Happy listening!

~Andrew

The Sound of Music – Part 5

Welcome to the fifth and final installment of the Sound of Music – My Top Five Albums Of All Time. 
 

My “deserted island” list of albums I’d want to have with me if I were stranded is almost complete. Thus far I’ve presented the following (in no particular order): 

As a reminder, I present my main decision-making criteria:

  • Number of songs I like on the album (the fewer songs I skip over, the better)
  • Composition of the album (are the songs arranged in an order I find pleasing)
  • Memories invoked when I hear a song from the album
  • Emotional impact of the album (how does listening to it make me feel?)

Today, we complete the list with an album that literally helped define a generation. By many, it is not viewed in the same regard as, say, Nevermind by Nirvana, but in my opinion, this album was more complex, richer experience that touched a much broader audience.

Without further ado, I present …
Source: Wikipedia
Released 1991
Track Listing:
  1. “Once”  (9/10)
  2. “Even Flow” (9/10)
  3. “Alive” (10/10)
  4. “Why Go” (9/10)
  5. “Black” (9/10)
  6. “Jeremy”  (10/10)
  7. “Oceans”  (8/10)
  8. “Porch” (8/10)
  9. “Garden”  (8/10)
  10. “Deep” (9/10)
  11. “Release” (10/10)

I like every song on this album. In fact, I’ve liked every song on this album since the moment it was released. If I were to rank each song from one to eleven the songs at the bottom, Oceans, Porch, and Garden end up bouncing around in my head for hours after hearing them.

I completely understand why the producer decided to open with the song “Once”. It’s a powerful song and within the first minute of the song the lyrics, “Once upon a time, I could control myself / Once upon a time I could lose myself” tell us that we’re about to embark on a fairytale journey like none other. Followed by “Even Flow” these two tracks make you feel like all you’ve been doing is climbing, then, without warning like the first big drop on a roller coaster we hear “Alive”, a song just as powerful as any of the others but slightly downtempo. Not to have us get lulled into a false sense of security the album hits back with a 1-2 punch with “Why Go” and then “Black” only to follow up with probably the most iconic opening bass line in the band’s catalogue on “Jeremy”. The album continues with songs that alternate between laying low a little and jumping right up in your face until we get to the last song on the track. As far as album endings go “Release” is a formidable choice for the end of this wild ride, though I have to admit that it’s just as fitting to have it as a live show opener. All in all, the songs on Ten are perfectly arranged and are a pleasure to listen to on their own, in order as they are on the album, or randomized on an iPod with a thousand other songs.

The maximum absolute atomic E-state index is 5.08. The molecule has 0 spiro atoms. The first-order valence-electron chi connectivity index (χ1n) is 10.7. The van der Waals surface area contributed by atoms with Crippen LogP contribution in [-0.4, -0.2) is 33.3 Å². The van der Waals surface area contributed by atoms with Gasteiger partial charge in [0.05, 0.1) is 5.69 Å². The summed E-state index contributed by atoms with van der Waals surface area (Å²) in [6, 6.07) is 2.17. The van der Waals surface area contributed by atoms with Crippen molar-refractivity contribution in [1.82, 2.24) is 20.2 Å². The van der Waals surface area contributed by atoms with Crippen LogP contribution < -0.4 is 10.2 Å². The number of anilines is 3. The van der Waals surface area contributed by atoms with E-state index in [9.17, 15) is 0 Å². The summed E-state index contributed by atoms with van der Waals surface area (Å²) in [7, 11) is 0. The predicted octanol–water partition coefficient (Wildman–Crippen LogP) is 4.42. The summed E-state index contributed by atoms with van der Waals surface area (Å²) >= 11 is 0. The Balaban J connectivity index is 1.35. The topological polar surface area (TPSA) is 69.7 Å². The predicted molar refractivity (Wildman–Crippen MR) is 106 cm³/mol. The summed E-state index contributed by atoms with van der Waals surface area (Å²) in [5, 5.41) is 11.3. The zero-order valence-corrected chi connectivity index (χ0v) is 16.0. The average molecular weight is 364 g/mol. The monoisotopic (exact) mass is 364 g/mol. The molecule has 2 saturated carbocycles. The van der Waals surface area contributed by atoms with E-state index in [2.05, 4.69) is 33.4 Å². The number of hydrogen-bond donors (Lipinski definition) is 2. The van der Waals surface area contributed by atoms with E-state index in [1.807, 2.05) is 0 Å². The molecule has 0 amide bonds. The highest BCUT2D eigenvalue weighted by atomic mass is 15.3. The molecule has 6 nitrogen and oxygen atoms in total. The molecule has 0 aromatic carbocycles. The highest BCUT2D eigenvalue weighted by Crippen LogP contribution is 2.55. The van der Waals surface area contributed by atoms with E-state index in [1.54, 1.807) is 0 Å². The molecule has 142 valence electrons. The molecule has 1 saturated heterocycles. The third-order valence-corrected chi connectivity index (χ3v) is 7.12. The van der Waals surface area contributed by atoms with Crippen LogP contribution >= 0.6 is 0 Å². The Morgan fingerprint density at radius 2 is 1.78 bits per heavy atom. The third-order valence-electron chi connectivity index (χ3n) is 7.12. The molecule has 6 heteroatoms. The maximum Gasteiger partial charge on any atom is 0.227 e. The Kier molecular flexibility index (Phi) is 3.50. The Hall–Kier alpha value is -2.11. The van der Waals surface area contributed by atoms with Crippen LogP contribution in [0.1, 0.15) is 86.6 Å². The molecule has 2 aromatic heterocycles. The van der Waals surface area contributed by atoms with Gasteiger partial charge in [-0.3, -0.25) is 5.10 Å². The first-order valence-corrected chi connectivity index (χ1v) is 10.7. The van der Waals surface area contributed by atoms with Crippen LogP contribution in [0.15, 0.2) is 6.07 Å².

This album makes me feel like jumping around and yelling. Occasionally, a song will come on that’s one of the slower ones and instead of jumping around and yelling it will just magnify whatever feeling I am having in that moment. The themes of the album are dark and uncomfortable and complex, and the feelings it invokes are the same. But most of all, it makes me feel like jumping around and yelling.

There are too many memories involving this album to list them all here. I remember one of my longest-standing childhood friends driving us to a party and saying, “I’m feeling kind of grunge tonight” and putting PJ on in the car. I remember countless days and nights “studying” with Riaz; half-written physics equations haphazardly scribbled on scrap paper and Riaz with his guitar in hand and Pearl Jam on the CD player. They are the go-to concert for another friend of mine and I’ve had the pleasure of seeing them a couple of times with him. I should have seen PJ in New Orleans with him back in 1995 but this girl I worked with wouldn’t switch shifts with me (which was a total jerk move, if you ask me).

Probably the coolest memory I have involves the pop/ska band The English Beat. I was in Ottawa, Ontario, standing a few rows from the stage with my Pearl Jam tour buddy and Pearl Jam launched into their hit song “Betterman”. They extended the ending and out of nowhere started singing the English Beat’s “Save It For Later”. Fast forward five years and I’m in Waterloo, Ontario (a solid six-hour drive from Ottawa) and I’m in a small club watching the English Beat with my wife when right in the middle of their song “Save It For Later” they start playing a few bars of Pearl Jam’s “Betterman”. I figure I was the only person there who had that experience and every time either of those songs come on my iPod I think of those two concert moments. Also, if you’ve never experienced the crowd participation at a Pearl Jam concert, you are truly missing out. I only need to speak two words on this topic: Baba O’Riley. Look it up on YouTube.

So there you have it, my top five albums of all time. Next time, I’ll put the songs in order and give you a list of great albums that didn’t quite make the top five cut but are worth checking out nonetheless.

~ Andrew

The Sound of Music – Part 1